What contingencies should I consider when buying or selling a home?

We need to start with what a contingency is in relation to the sale or purchase of a home.

Most simply put, a contingency is something that must happen prior to the purchase agreement becoming a binding contract for the sale or purchase of the house in question. For instance, most home purchases are contingent on the home having an inspection and the inspection report being acceptable to the purchaser (and within the guidelines of local law). If the home inspection report is not acceptable and the seller cannot remedy the situation, then the contract to purchase is now void. Contingencies can serve to provide protection for both the buyer and the seller and are a good thing….as long as we do not add unnecessary complications to an already cumbersome process.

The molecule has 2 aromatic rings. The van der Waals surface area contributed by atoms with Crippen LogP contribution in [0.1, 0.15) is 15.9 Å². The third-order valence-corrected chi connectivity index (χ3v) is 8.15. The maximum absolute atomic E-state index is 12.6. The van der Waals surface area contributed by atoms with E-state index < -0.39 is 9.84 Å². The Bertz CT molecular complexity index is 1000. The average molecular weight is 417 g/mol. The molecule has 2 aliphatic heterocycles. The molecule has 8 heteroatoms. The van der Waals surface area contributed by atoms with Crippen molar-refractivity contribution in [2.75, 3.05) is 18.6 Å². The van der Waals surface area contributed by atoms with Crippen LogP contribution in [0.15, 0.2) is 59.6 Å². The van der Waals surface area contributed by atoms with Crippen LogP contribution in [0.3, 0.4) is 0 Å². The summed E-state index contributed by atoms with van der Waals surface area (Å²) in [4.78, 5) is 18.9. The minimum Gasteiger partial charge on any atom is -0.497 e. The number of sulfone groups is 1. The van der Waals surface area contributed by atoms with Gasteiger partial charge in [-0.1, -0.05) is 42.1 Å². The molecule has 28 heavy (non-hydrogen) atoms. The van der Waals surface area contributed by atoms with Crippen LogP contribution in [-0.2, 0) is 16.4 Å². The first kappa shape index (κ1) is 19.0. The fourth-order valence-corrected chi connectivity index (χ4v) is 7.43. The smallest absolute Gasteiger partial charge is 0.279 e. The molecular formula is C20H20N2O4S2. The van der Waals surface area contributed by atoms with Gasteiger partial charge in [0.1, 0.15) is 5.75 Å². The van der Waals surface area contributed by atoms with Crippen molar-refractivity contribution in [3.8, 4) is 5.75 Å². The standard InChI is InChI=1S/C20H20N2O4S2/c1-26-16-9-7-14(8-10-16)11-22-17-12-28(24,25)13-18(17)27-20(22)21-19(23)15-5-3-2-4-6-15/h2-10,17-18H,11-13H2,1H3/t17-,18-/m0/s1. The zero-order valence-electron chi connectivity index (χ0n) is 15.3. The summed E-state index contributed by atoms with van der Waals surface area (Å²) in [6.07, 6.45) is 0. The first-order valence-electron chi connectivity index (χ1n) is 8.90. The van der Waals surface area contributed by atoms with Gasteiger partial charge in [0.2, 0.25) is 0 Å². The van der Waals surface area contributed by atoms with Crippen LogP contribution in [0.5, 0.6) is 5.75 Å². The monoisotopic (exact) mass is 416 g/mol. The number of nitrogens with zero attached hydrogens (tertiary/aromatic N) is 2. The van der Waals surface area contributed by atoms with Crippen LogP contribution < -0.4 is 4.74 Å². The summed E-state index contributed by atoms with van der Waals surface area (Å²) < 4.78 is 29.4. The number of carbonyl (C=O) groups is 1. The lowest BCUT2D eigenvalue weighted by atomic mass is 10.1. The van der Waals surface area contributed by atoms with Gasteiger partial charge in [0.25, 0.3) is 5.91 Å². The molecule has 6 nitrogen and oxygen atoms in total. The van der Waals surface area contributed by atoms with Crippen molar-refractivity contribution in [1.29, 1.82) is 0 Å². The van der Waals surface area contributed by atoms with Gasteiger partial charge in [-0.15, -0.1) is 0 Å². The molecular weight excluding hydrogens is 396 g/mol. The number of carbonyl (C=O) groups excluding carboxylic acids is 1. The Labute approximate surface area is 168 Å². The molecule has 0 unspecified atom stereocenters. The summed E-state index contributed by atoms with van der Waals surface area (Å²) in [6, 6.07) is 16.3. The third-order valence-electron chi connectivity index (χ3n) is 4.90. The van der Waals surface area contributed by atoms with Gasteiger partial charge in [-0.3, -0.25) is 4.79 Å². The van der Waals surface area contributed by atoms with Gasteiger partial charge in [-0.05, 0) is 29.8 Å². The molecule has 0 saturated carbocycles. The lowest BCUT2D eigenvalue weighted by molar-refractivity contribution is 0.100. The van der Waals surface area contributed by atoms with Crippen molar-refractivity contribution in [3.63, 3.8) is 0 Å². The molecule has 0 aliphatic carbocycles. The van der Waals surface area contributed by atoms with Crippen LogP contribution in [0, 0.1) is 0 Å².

When buying or selling a home there are a wide variety of potential contingencies which may be placed on the purchase. The possibilities for what they can be are limited only to your imagination. For the purposes of this article we will avoid some of the less typical (although some of the absurd things put into purchase agreements would make a more interesting but less useful read) and just discuss the basic contingencies that are in almost every home purchase agreement, and some of the common ones which add complications but are not atypical to normal home sales.

The first group we will discuss are so common that they are itemized and listed in the (Indiana Association of Realtors, Metropolitan Indianapolis Board of Realtors) boilerplate purchase agreement that only needs the specific terms filled in.